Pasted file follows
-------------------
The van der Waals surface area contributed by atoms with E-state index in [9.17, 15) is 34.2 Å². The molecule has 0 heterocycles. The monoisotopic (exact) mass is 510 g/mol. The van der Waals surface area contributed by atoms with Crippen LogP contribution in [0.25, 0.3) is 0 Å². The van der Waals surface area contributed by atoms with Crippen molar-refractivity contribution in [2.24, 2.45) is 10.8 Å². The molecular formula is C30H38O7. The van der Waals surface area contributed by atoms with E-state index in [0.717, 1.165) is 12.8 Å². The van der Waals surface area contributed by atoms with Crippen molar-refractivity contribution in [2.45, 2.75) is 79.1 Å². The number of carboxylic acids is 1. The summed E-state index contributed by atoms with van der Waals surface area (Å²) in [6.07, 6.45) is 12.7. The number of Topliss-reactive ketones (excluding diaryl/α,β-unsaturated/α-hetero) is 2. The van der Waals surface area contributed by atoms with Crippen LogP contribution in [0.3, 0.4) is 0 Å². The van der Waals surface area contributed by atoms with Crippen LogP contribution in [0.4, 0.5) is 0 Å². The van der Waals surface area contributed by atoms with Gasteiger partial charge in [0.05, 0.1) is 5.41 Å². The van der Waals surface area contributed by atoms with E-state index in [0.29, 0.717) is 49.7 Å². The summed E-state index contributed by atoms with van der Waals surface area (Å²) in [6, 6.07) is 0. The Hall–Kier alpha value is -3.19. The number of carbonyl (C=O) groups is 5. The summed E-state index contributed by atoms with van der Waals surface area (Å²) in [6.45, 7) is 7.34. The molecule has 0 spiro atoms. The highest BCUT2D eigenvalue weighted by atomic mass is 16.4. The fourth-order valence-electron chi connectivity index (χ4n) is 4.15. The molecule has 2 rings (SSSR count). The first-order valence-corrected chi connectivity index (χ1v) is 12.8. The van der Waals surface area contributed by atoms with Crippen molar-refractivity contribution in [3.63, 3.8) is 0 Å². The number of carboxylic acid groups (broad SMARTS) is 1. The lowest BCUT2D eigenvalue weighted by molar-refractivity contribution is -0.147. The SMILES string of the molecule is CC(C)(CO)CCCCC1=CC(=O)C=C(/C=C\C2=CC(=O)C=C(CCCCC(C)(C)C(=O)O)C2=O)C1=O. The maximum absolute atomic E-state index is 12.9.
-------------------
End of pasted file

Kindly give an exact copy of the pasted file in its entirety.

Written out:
The van der Waals surface area contributed by atoms with E-state index in [9.17, 15) is 34.2 Å². The molecule has 0 heterocycles. The monoisotopic (exact) mass is 510 g/mol. The van der Waals surface area contributed by atoms with Crippen LogP contribution in [0.25, 0.3) is 0 Å². The van der Waals surface area contributed by atoms with Crippen molar-refractivity contribution in [2.24, 2.45) is 10.8 Å². The molecular formula is C30H38O7. The van der Waals surface area contributed by atoms with E-state index in [0.717, 1.165) is 12.8 Å². The van der Waals surface area contributed by atoms with Crippen molar-refractivity contribution in [2.45, 2.75) is 79.1 Å². The number of carboxylic acids is 1. The summed E-state index contributed by atoms with van der Waals surface area (Å²) in [6.07, 6.45) is 12.7. The number of Topliss-reactive ketones (excluding diaryl/α,β-unsaturated/α-hetero) is 2. The van der Waals surface area contributed by atoms with Crippen LogP contribution in [0.3, 0.4) is 0 Å². The van der Waals surface area contributed by atoms with Crippen LogP contribution in [0.4, 0.5) is 0 Å². The van der Waals surface area contributed by atoms with Gasteiger partial charge in [0.05, 0.1) is 5.41 Å². The van der Waals surface area contributed by atoms with E-state index in [0.29, 0.717) is 49.7 Å². The summed E-state index contributed by atoms with van der Waals surface area (Å²) in [6, 6.07) is 0. The Hall–Kier alpha value is -3.19. The number of carbonyl (C=O) groups is 5. The summed E-state index contributed by atoms with van der Waals surface area (Å²) in [6.45, 7) is 7.34. The molecule has 0 spiro atoms. The highest BCUT2D eigenvalue weighted by atomic mass is 16.4. The fourth-order valence-electron chi connectivity index (χ4n) is 4.15. The molecule has 2 rings (SSSR count). The first-order valence-corrected chi connectivity index (χ1v) is 12.8. The van der Waals surface area contributed by atoms with Crippen molar-refractivity contribution in [3.63, 3.8) is 0 Å². The number of carboxylic acid groups (broad SMARTS) is 1. The lowest BCUT2D eigenvalue weighted by molar-refractivity contribution is -0.147. The SMILES string of the molecule is CC(C)(CO)CCCCC1=CC(=O)C=C(/C=C\C2=CC(=O)C=C(CCCCC(C)(C)C(=O)O)C2=O)C1=O. The maximum absolute atomic E-state index is 12.9.